Enda Kenny can resolve Stormont’s budget impasse

Posted By: June 13, 2015

Patrick Murphy. Irish News ( Belfast). June 13, 2015 

Only one person can resolve the budget impasse in Belfast. That person is Enda Kenny, who is Taoiseach in Dublin. Mr Kenny’s influence stems from his power to decide the date of the next general election in the south. 

Only when counting in that election starts, will serious negotiations likely begin to address Stormont’s budget. (Political science students might like to note this as one of the few examples where political outcomes in one state are dependent on an election in another.)

The situation arises because Sinn Féin’s performance in northern government will influence its chances of entering government in the south.

So when will Mr Kenny hold the election? What is its likely result, particularly for Sinn Féin, and how will that outcome affect the fantasy administration in Stormont?

The election must be held by April 3 next year. Since an Irish winter is a long time in politics, there are many reasons to hold it early. These include consistently good ratings for Fine Gael in opinion polls (which may mean something or nothing), recent agreement on public sector pay and Ireland now having the fastest growing EU economy.

However, independents are still the second largest political grouping in opinion polls, largely due to allegations of political cronyism and a lack of transparency in the political establishment’s financial dealings.

(The sometimes unusual nature of Irish finance now includes FIFA’s funding of the Football Association of Ireland for a referee’s mistake. If the GAA ever agrees to pay compensation for poor refereeing, the International Monetary Fund will not have sufficient reserves to cover it.)

Mr Kenny recently faced allegations that the state-owned Irish Bank Resolution Corporation had charged an interest rate of 1.25 per cent to some businesses, when it should have charged 7.5 per cent. 

It took independent TD, Catherine Murphy, four months to get answers from the government on the matter. (Stormont is different. Jim Allister has been waiting unsuccessfully nine months for information regarding the National Asset Management Agency’s sale of its Northern Ireland loan portfolio to an investment firm.) 

The Taoiseach finally responded to Ms Murphy by establishing a commission of investigation. He might wisely go to the polls before its findings are published, possibly by the end of the year. (Bad news for Jim Allister: Stormont doesn’t do commissions of investigation.)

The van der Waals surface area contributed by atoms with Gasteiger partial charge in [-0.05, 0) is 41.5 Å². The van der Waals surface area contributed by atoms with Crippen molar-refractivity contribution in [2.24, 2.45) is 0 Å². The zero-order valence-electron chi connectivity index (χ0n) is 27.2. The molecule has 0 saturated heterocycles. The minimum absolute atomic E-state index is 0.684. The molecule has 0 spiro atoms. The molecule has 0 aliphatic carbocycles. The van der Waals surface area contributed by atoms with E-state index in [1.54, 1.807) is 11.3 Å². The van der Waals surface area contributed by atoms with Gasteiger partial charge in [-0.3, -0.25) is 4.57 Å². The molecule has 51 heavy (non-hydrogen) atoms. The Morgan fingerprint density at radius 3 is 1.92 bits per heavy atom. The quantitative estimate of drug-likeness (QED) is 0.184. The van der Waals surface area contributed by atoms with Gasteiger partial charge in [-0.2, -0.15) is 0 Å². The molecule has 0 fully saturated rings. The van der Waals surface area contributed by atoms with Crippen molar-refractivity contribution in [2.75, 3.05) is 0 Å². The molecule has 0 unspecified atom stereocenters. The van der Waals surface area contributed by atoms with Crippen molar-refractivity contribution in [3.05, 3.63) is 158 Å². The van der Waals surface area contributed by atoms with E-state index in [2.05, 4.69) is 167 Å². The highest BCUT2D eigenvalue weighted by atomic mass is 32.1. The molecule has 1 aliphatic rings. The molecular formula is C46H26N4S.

Among the opposition parties, Sinn Féin has performed well in opinion polls. However, the election is likely to be determined by events closer to polling day. 

SF has so far survived a series of allegations, including covering up sexual and paramilitary violence. Although scandal has a short shelf life in Irish politics, fresh allegations just before polling day would be unhelpful. The party could also be exposed in policy terms by events in Greece.

Having voted for the bank bail-out and then argued, Greek-style, against re-paying the bond-holders, Sinn Féin’s economic credibility is linked to the unpredictable fortunes of the Greek government. (That’s a reverse example for students of how events in one state can influence an election result in another.)

Southern economic recovery will make it difficult for SF to sell its Greek-style anti-austerity message. The party will certainly take a huge slice of Labour’s vote, but to achieve a share of government, SF must also capture significant Fianna Fáil support. That will be difficult.

Although FF has rarely exceeded 20 per cent support in opinion polls, it won a credible 28 per cent of first preferences in a recent by-election. As the sleeping giant of Irish politics, it will attack SF on its northern government performance. (FF might like to recruit Jim Allister as an electoral consultant.) 

Party leader, Micheal Martin, concentrated much of this year’sArd Fheis speech criticising SF’s republican credibility – and that is another reason why Enda Kenny might go to the country before next spring. 

April 3 is the Sunday after Easter. The Taoiseach will not want to fuse an election campaign with the 1916 centenary commemorations, particularly with FF and SF fighting for the world rights to be called The Republican Party. (Following recent royal visits, de Valera’s party is ahead on points.)

SF has placed Stormont in deep freeze to minimise electoral risk in The South. However, as the southern economy improves and the north descends into economic fantasy-land, the move could backfire.

If Kenny opts for a spring election, that risk grows by the day (although a SF U-turn is always possible). Alternatively, if he calls an autumn election, SF could collapse Stormont to force an all-Ireland common polling day, a year ahead of 1916.

There is a lot riding on the Taoiseach’s decision.